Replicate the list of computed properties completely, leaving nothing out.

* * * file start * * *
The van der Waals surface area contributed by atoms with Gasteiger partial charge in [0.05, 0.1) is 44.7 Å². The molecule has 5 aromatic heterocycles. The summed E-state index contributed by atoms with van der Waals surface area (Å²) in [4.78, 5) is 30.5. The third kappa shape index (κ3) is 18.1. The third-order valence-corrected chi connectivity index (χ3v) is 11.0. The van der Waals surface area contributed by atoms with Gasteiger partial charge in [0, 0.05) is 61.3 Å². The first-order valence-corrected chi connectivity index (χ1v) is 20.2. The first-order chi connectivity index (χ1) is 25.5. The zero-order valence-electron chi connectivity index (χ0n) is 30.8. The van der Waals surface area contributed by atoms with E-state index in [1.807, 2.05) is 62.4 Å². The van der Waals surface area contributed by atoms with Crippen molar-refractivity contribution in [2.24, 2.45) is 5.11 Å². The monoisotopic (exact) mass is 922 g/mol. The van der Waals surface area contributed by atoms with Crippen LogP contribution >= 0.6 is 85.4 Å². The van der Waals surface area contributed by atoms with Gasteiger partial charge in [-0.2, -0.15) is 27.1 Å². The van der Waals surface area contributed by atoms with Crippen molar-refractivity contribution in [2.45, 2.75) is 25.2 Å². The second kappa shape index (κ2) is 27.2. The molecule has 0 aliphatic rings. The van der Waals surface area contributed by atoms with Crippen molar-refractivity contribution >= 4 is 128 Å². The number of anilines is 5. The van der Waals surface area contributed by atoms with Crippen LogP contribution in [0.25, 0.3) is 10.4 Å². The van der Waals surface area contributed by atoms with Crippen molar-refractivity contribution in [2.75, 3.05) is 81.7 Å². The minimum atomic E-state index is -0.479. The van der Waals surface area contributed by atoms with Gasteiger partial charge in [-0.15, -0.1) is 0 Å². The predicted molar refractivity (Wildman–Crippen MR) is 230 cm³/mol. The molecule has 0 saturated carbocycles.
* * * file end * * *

The van der Waals surface area contributed by atoms with Gasteiger partial charge in [0.05, 0.1) is 44.7 Å². The molecule has 5 aromatic heterocycles. The summed E-state index contributed by atoms with van der Waals surface area (Å²) in [4.78, 5) is 30.5. The third kappa shape index (κ3) is 18.1. The third-order valence-corrected chi connectivity index (χ3v) is 11.0. The van der Waals surface area contributed by atoms with Gasteiger partial charge in [0, 0.05) is 61.3 Å². The first-order valence-corrected chi connectivity index (χ1v) is 20.2. The first-order chi connectivity index (χ1) is 25.5. The zero-order valence-electron chi connectivity index (χ0n) is 30.8. The van der Waals surface area contributed by atoms with E-state index in [1.807, 2.05) is 62.4 Å². The van der Waals surface area contributed by atoms with Crippen molar-refractivity contribution in [2.24, 2.45) is 5.11 Å². The monoisotopic (exact) mass is 922 g/mol. The van der Waals surface area contributed by atoms with Crippen LogP contribution >= 0.6 is 85.4 Å². The van der Waals surface area contributed by atoms with Gasteiger partial charge in [-0.2, -0.15) is 27.1 Å². The van der Waals surface area contributed by atoms with Crippen molar-refractivity contribution in [2.45, 2.75) is 25.2 Å². The second kappa shape index (κ2) is 27.2. The molecule has 0 aliphatic rings. The van der Waals surface area contributed by atoms with Crippen molar-refractivity contribution >= 4 is 128 Å². The number of anilines is 5. The van der Waals surface area contributed by atoms with Crippen LogP contribution in [0.25, 0.3) is 10.4 Å². The van der Waals surface area contributed by atoms with Crippen molar-refractivity contribution in [2.75, 3.05) is 81.7 Å². The minimum atomic E-state index is -0.479. The van der Waals surface area contributed by atoms with Gasteiger partial charge in [-0.15, -0.1) is 0 Å². The predicted molar refractivity (Wildman–Crippen MR) is 230 cm³/mol. The molecule has 0 saturated carbocycles.